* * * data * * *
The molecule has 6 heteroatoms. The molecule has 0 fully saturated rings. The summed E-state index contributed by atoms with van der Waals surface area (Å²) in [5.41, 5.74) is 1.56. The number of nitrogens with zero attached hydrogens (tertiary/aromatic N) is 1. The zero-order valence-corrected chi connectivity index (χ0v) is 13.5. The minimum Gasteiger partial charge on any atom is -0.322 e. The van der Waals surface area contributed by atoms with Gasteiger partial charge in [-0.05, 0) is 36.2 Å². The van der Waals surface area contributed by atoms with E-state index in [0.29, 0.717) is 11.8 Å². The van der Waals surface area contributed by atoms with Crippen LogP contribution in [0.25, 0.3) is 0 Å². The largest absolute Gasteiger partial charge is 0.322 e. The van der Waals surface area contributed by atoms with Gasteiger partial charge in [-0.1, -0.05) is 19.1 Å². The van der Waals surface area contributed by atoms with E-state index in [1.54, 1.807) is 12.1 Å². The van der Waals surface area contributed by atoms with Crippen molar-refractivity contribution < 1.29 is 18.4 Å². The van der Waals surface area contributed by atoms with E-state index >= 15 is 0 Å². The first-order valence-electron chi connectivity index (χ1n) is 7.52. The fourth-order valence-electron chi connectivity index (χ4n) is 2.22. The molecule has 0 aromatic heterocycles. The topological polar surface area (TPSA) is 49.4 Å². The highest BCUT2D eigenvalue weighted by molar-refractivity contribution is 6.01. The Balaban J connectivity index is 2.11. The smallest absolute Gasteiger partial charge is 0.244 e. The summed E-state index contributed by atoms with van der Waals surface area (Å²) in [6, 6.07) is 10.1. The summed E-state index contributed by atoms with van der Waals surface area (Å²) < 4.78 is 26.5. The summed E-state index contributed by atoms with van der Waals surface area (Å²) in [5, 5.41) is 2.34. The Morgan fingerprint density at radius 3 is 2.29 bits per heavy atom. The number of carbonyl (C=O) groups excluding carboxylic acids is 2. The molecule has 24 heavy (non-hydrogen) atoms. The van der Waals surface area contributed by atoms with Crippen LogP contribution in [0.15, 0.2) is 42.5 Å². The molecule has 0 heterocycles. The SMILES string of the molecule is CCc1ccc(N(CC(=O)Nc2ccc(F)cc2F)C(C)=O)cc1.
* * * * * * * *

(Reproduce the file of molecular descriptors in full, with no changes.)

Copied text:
The molecule has 6 heteroatoms. The molecule has 0 fully saturated rings. The summed E-state index contributed by atoms with van der Waals surface area (Å²) in [5.41, 5.74) is 1.56. The number of nitrogens with zero attached hydrogens (tertiary/aromatic N) is 1. The zero-order valence-corrected chi connectivity index (χ0v) is 13.5. The minimum Gasteiger partial charge on any atom is -0.322 e. The van der Waals surface area contributed by atoms with Gasteiger partial charge in [-0.05, 0) is 36.2 Å². The van der Waals surface area contributed by atoms with E-state index in [0.29, 0.717) is 11.8 Å². The van der Waals surface area contributed by atoms with Crippen LogP contribution in [0.25, 0.3) is 0 Å². The largest absolute Gasteiger partial charge is 0.322 e. The van der Waals surface area contributed by atoms with Gasteiger partial charge in [-0.1, -0.05) is 19.1 Å². The van der Waals surface area contributed by atoms with E-state index in [1.54, 1.807) is 12.1 Å². The van der Waals surface area contributed by atoms with Crippen molar-refractivity contribution < 1.29 is 18.4 Å². The van der Waals surface area contributed by atoms with E-state index >= 15 is 0 Å². The first-order valence-electron chi connectivity index (χ1n) is 7.52. The fourth-order valence-electron chi connectivity index (χ4n) is 2.22. The molecule has 0 aromatic heterocycles. The topological polar surface area (TPSA) is 49.4 Å². The highest BCUT2D eigenvalue weighted by molar-refractivity contribution is 6.01. The Balaban J connectivity index is 2.11. The smallest absolute Gasteiger partial charge is 0.244 e. The summed E-state index contributed by atoms with van der Waals surface area (Å²) in [6, 6.07) is 10.1. The summed E-state index contributed by atoms with van der Waals surface area (Å²) < 4.78 is 26.5. The summed E-state index contributed by atoms with van der Waals surface area (Å²) in [5, 5.41) is 2.34. The Morgan fingerprint density at radius 3 is 2.29 bits per heavy atom. The number of carbonyl (C=O) groups excluding carboxylic acids is 2. The molecule has 24 heavy (non-hydrogen) atoms. The van der Waals surface area contributed by atoms with Crippen LogP contribution in [0.15, 0.2) is 42.5 Å². The molecule has 0 heterocycles. The SMILES string of the molecule is CCc1ccc(N(CC(=O)Nc2ccc(F)cc2F)C(C)=O)cc1.